17 relations: Aunt, Coefficient of relationship, Cousin, Garifuna, J. R. R. Tolkien, King Arthur, List of kings of Rohan, Middle English, Nakhon Phanom Province, Neologism, Old French, Samuel Martin (linguist), Second-degree relative, Sibling, Sibling-in-law, Third-degree relative, Uncle.
An aunt is a person who is the sister, half-sister, step-sister, or sister-in-law of a parent, or the wife of one's uncle, but can also be an affectionate title for an older nurturing woman.
The coefficient of relationship is a measure of the degree of consanguinity (or biological relationship) between two individuals.
Commonly, "cousin" refers to a "first cousin" or equivalently "full cousin", people whose most recent common ancestor is a grandparent.
The Garifuna (Pardo) (pl. Garinagu in Garifuna) are Indigenous of mixed-race descendants of West African, Central African, Island Carib, European, and Arawak people.
John Ronald Reuel Tolkien, (Tolkien pronounced his surname, see his phonetic transcription published on the illustration in The Return of the Shadow: The History of The Lord of the Rings, Part One. Christopher Tolkien. London: Unwin Hyman, 1988. (The History of Middle-earth; 6). In General American the surname is also pronounced. This pronunciation no doubt arose by analogy with such words as toll and polka, or because speakers of General American realise as, while often hearing British as; thus or General American become the closest possible approximation to the Received Pronunciation for many American speakers. Wells, John. 1990. Longman pronunciation dictionary. Harlow: Longman, 3 January 1892 – 2 September 1973) was an English writer, poet, philologist, and university professor who is best known as the author of the classic high fantasy works The Hobbit, The Lord of the Rings, and The Silmarillion.
King Arthur is a legendary British leader who, according to medieval histories and romances, led the defence of Britain against Saxon invaders in the late 5th and early 6th centuries.
This is a list of kings of Rohan from the fictional universe of Middle-earth by J. R. R. Tolkien.
Middle English (ME) is collectively the varieties of the English language spoken after the Norman Conquest (1066) until the late 15th century; scholarly opinion varies but the Oxford English Dictionary specifies the period of 1150 to 1500.
Nakhon Phanom (นครพนม) is one of the northeastern provinces (changwat) of Thailand.
A neologism (from Greek νέο- néo-, "new" and λόγος lógos, "speech, utterance") is a relatively recent or isolated term, word, or phrase that may be in the process of entering common use, but that has not yet been fully accepted into mainstream language.
Old French (franceis, françois, romanz; Modern French: ancien français) was the language spoken in Northern France from the 8th century to the 14th century.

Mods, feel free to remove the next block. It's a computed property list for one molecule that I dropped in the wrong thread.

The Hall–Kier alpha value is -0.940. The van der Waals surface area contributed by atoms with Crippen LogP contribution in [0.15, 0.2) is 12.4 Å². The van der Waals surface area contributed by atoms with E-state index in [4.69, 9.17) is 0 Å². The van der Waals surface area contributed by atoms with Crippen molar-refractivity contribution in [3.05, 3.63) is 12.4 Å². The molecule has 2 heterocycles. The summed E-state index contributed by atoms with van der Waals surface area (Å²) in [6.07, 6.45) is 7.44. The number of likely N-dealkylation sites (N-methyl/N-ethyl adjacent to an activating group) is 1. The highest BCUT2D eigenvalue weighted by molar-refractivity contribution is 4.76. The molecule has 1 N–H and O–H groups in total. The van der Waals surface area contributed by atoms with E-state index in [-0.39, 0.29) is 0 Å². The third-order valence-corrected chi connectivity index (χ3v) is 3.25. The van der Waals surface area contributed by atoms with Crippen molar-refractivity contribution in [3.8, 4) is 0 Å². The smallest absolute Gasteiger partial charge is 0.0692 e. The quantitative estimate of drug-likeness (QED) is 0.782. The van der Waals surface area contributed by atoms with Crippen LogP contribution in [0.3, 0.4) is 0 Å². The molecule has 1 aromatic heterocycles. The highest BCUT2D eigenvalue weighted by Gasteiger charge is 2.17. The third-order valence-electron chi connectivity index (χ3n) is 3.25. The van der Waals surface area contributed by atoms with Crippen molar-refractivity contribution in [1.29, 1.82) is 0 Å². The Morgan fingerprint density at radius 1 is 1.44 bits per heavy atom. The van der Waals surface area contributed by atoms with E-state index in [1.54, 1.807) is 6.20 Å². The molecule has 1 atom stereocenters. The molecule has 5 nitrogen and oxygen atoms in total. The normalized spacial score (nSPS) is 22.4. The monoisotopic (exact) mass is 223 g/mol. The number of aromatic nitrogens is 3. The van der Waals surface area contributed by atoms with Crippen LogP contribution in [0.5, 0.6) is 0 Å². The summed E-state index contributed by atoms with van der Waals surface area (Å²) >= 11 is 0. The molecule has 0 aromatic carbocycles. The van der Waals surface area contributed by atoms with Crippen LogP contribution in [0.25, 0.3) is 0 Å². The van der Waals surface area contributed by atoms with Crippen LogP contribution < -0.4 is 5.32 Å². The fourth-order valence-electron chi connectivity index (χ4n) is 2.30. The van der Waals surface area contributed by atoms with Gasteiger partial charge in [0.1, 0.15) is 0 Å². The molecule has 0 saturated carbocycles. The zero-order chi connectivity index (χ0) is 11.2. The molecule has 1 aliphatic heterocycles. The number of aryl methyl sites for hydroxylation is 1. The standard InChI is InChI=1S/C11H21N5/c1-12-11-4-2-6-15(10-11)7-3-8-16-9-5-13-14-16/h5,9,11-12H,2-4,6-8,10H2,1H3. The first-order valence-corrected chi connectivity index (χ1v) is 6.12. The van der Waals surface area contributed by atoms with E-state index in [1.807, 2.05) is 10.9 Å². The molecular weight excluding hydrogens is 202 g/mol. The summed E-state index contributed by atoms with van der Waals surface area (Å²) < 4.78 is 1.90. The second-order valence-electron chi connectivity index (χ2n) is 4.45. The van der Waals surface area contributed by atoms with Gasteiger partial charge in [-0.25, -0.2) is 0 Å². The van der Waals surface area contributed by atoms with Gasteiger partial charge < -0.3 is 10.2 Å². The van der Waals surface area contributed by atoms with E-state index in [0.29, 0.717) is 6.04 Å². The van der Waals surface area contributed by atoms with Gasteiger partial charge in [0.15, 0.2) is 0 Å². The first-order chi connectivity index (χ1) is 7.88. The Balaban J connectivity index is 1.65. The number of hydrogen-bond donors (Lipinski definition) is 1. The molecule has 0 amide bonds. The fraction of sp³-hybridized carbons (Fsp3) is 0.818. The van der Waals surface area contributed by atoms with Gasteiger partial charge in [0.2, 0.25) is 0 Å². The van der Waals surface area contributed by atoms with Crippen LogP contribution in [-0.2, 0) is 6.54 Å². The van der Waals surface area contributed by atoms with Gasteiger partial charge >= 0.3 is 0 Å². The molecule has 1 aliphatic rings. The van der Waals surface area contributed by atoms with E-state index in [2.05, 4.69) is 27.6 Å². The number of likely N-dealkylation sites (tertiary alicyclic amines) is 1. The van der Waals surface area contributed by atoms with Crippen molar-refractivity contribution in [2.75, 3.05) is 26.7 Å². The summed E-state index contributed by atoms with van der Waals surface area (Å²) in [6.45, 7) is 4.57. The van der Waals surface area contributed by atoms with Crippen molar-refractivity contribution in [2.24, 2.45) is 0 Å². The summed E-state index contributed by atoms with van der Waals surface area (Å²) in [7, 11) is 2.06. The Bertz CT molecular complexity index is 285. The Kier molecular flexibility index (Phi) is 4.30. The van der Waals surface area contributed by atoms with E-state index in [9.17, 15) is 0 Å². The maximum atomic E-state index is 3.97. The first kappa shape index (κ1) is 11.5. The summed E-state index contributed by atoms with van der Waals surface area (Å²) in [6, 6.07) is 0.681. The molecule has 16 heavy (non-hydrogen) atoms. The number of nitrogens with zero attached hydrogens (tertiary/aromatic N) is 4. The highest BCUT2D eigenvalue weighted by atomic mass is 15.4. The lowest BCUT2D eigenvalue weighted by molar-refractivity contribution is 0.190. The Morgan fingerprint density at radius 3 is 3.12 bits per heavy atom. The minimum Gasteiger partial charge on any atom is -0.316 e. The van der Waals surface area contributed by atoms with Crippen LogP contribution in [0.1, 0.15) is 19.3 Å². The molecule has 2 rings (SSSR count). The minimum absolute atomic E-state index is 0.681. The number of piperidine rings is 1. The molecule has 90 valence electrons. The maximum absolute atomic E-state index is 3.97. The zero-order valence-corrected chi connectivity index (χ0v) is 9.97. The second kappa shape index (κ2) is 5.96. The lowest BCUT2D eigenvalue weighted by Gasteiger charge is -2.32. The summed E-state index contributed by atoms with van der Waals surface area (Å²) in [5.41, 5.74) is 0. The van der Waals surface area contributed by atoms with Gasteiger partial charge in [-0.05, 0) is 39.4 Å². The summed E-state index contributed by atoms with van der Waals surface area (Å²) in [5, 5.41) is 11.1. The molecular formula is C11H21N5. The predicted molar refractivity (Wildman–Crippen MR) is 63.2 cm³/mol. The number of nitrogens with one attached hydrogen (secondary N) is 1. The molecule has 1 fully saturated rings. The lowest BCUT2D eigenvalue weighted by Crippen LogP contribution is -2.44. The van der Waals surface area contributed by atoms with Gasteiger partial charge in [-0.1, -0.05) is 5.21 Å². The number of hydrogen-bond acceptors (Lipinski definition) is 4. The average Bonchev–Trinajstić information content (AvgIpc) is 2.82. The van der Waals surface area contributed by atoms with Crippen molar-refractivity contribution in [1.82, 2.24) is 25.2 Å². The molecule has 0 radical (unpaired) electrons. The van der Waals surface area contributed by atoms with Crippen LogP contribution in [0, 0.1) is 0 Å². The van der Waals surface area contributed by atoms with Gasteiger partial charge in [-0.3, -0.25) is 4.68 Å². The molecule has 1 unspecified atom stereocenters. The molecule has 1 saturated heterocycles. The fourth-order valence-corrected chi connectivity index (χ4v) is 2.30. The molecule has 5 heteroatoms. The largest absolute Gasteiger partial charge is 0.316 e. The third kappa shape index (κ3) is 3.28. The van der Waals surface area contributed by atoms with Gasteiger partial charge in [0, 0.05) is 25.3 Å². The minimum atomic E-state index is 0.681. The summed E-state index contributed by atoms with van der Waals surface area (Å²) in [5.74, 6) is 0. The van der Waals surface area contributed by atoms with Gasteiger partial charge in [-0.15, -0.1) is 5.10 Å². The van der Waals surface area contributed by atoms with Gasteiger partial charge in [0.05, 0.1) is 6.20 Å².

Samuel Elmo Martin (29 January 1924 – 28 November 2009) was a professor of Far Eastern Languages at Yale University and the author of many works on the Korean and Japanese languages.
A second-degree relative (SDR) is someone who shares 25% of a person's genes.
A sibling is one of two or more individuals having one or both parents in common.
David and Jonathan, sworn friends and confidants, became brothers-in-law when David married Jonathan's sister Michal. One's sibling-in-law is one's spouse's sibling, or one's sibling's spouse, or ones's spouse's sibling's spouse. By gender, this is specified as brother-in-law for one's spouse's brother, one's sibling's husband, or one's spouse's sibling's husband, and sister-in-law for the one's spouse's sister, one's sibling's wife, or one's spouse's sibling's wife. Just like other affines, or "in-laws", siblings-in-law are related by a type of kinship called affinity. Just like the children of one's siblings, the children of one's siblings-in-law are called simply ''nieces'' and ''nephews'' – if necessary, specified whether "by marriage", as opposed to "by blood" or "by adoption". One study, examining the issue of envy in the triadic system of sibling, sibling-in-law and spouse, concluded that "The sibling-in-law relationship shared similarities with both spousal and sibling relationships" and that "Relational closeness and satisfaction for all relationships in the triad were correlated." In Islamic law (shariʿa) and Jewish law (halakhah) sexual relations between siblings-in-law are prohibited as incestuous, unless the spouse is no longer married. Conversely, in Judaism there was the custom of yibbum, whereby a man had a non-obligatory duty to wed his deceased brother's childless widow so she might have progeny by him. If one pair of siblings is married to another pair of siblings, the siblings-in-law are thus doubly-related, each of the four both through one's spouse and through one's sibling, while the children of the two couples are double cousins.
Third-degree relatives constitute a category of family members that constitutes a segment of the extended family and includes first cousins, great grandparents and great grandchildren.
Uncle (from avunculus the diminutive of avus "grandfather") is a male family relationship or kinship within an extended or immediate family.
Cousin-grandnephew, Cousin-nephew, Grand nephew, Grand niece, Grand-nephew, Grand-niece, Grandnephew, Grandniece, Great nephew, Great niece, Great-Nephew, Great-Niece, Great-grand-nephew, Great-grand-niece, Great-nephew, Great-nephews, Great-niece, Half-nephew, Half-niece, Neice, Nephew, Nephew and Niece, Nephew and niece, Nephew-in-law, Nephews, Nephews and nieces, Newphew, Nibling, Niblings, Nieble, Niece, Niece and Nephew, Niece-in-law, Nieces, Sister daughter, Sister son, Sister-daughter, Sister-son, Son sister, Son-sister, Step-nephew, Step-niece.